The prevalence of symptomatic congenital CMV infection might truly be lower in China than in other populations with high maternal seroprevalence. A study conducted in Beijing also failed to detect any newborns with symptomatic congenital CMV infection. Although the Beijing study relied solely on DBS to identify infected infants, which has lower sensitivity compared to saliva, DBS testing in that study would likely have identified infants at higher risk for symptoms and sequelae.
Our finding that dried saliva is a reliable type of specimen for identifying congenital CMV infection has important public health implications in that dried saliva is much easier and more economical to store and transport than wet saliva. In populations with high maternal seroprevalence in Brazil, saliva was found to be as sensitive and specific as urine for newborn screening for congenital CMV infection and to be more easily collected than urine specimens. DBS showed relatively low sensitivity of 39% compared to saliva for the detection of congenital CMV infection in China. Consistent with this finding, the mean CMV viral load in DBS from Chinese infants was 2.7 × 103, far lower than reported for DBS or blood from US infants: 1 × 104 copies/mL that used identical laboratory methods and 8 × 104 copies/mL reported for asymptomatic infants (both P < 0.001). The relatively low CMV viral loads in CMV-infected Chinese newborns may explain the absence of symptomatic congenital CMV infection in our study. Recent study has suggested that screening with DBS may enrich for infants with the high risk of developing sequelae. From a public health standpoint, screening tests for CMV that do not identify all infected infants but do identify those at higher risk for sequelae may be advantageous since 80% to 85% of infants will never develop sequelae. However, it is not yet known whether DBS testing can provide adequate sensitivity for CMV screening.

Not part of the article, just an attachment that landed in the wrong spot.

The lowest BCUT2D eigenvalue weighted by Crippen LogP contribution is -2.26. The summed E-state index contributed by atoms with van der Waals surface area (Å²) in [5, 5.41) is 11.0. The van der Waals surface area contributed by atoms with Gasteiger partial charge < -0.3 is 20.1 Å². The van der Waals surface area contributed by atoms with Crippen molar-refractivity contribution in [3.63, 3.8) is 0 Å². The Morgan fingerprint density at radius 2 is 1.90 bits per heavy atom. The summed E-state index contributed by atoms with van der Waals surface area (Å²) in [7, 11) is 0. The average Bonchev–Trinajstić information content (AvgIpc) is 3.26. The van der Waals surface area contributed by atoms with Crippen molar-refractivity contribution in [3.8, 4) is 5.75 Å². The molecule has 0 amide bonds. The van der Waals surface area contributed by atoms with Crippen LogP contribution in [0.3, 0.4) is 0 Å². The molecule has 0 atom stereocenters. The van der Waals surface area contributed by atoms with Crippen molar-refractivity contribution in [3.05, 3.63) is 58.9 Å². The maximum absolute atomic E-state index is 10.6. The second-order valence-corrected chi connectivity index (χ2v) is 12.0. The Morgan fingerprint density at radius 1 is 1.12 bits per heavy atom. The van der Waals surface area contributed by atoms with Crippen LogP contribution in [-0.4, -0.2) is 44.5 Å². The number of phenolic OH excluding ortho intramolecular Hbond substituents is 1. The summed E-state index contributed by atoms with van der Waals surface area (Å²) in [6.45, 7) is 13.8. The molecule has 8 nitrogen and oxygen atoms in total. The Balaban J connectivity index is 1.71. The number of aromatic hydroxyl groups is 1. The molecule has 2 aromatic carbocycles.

Several limitations should be considered in interpreting our findings. The prevalence of congenital CMV infection was assessed with testing on multiple specimens which might increase the detecting probability and lead to overestimation. In addition, some unenrolled newborns had been transferred to other hospitals as the results of newborn diseases who were more likely to have congenital CMV infection, though the number was small and would not make much change on the estimate. In addition, the study sites were located in the relatively developed region of China and the findings might not be generalizable to the resource-limited regions where the prevalence of congenital CMV infection was reported very high, and further studies are needed to verify the reported geographic variation and examine the associated risk factors.
In summary, we carried out the first population-based newborn screening study for congenital CMV infection in China. In this relatively developed region of China, we found lower prevalence and milder manifestations of congenital CMV infection than seen in populations from other countries with high maternal CMV seroprevalence, suggesting that disabilities from congenital CMV infection could be relatively low in China. These findings provide additional evidence that the epidemiology of congenital CMV infection varies across populations with high maternal seroprevalence. These data also suggest that while high maternal prevalence seems to be fairly consistently associated with high prevalence of congenital CMV infection, more data on congenital CMV infection in different populations with high seroprevalence are needed for developing population-specific prevention strategies in the world.
The authors thank the help from the medical staff of the birthing hospitals in this study and the efforts of the local CDC staff in coordination, specimen storage and transportation, and performing data quality checks. The authors also thank the parents for their involvement and willingness to have their children participate in this project.